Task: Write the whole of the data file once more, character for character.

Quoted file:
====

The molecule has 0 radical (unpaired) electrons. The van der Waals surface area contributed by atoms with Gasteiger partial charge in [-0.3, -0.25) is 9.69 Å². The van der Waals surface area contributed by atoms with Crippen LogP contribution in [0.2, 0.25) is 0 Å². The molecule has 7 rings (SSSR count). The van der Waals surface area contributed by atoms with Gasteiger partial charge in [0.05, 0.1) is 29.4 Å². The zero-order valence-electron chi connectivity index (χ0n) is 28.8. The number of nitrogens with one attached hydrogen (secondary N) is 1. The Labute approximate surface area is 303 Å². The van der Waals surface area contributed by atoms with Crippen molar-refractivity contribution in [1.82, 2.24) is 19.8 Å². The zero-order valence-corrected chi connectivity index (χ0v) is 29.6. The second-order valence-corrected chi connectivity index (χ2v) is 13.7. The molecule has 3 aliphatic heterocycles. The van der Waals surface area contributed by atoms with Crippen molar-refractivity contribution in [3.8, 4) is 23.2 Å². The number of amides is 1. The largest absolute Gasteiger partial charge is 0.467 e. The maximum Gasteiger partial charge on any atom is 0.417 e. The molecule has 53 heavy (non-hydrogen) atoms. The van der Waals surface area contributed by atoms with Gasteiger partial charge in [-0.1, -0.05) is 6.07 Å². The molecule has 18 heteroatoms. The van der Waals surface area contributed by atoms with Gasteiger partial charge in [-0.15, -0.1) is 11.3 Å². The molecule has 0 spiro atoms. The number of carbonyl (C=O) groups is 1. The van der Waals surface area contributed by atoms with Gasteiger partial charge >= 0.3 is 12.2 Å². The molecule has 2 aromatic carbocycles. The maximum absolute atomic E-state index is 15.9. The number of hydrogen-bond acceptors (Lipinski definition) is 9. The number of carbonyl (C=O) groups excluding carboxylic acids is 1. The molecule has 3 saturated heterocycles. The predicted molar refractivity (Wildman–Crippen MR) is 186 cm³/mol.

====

The molecule has 0 radical (unpaired) electrons. The van der Waals surface area contributed by atoms with Gasteiger partial charge in [-0.3, -0.25) is 9.69 Å². The van der Waals surface area contributed by atoms with Crippen LogP contribution in [0.2, 0.25) is 0 Å². The molecule has 7 rings (SSSR count). The van der Waals surface area contributed by atoms with Gasteiger partial charge in [0.05, 0.1) is 29.4 Å². The zero-order valence-electron chi connectivity index (χ0n) is 28.8. The number of nitrogens with one attached hydrogen (secondary N) is 1. The Labute approximate surface area is 303 Å². The van der Waals surface area contributed by atoms with Crippen molar-refractivity contribution in [1.82, 2.24) is 19.8 Å². The zero-order valence-corrected chi connectivity index (χ0v) is 29.6. The second-order valence-corrected chi connectivity index (χ2v) is 13.7. The molecule has 3 aliphatic heterocycles. The van der Waals surface area contributed by atoms with Crippen molar-refractivity contribution in [3.8, 4) is 23.2 Å². The number of amides is 1. The largest absolute Gasteiger partial charge is 0.467 e. The maximum Gasteiger partial charge on any atom is 0.417 e. The molecule has 53 heavy (non-hydrogen) atoms. The van der Waals surface area contributed by atoms with Gasteiger partial charge in [-0.1, -0.05) is 6.07 Å². The molecule has 18 heteroatoms. The van der Waals surface area contributed by atoms with Gasteiger partial charge in [-0.15, -0.1) is 11.3 Å². The molecule has 0 spiro atoms. The number of carbonyl (C=O) groups is 1. The van der Waals surface area contributed by atoms with Gasteiger partial charge >= 0.3 is 12.2 Å². The molecule has 2 aromatic carbocycles. The maximum absolute atomic E-state index is 15.9. The number of hydrogen-bond acceptors (Lipinski definition) is 9. The number of carbonyl (C=O) groups excluding carboxylic acids is 1. The molecule has 3 saturated heterocycles. The predicted molar refractivity (Wildman–Crippen MR) is 186 cm³/mol.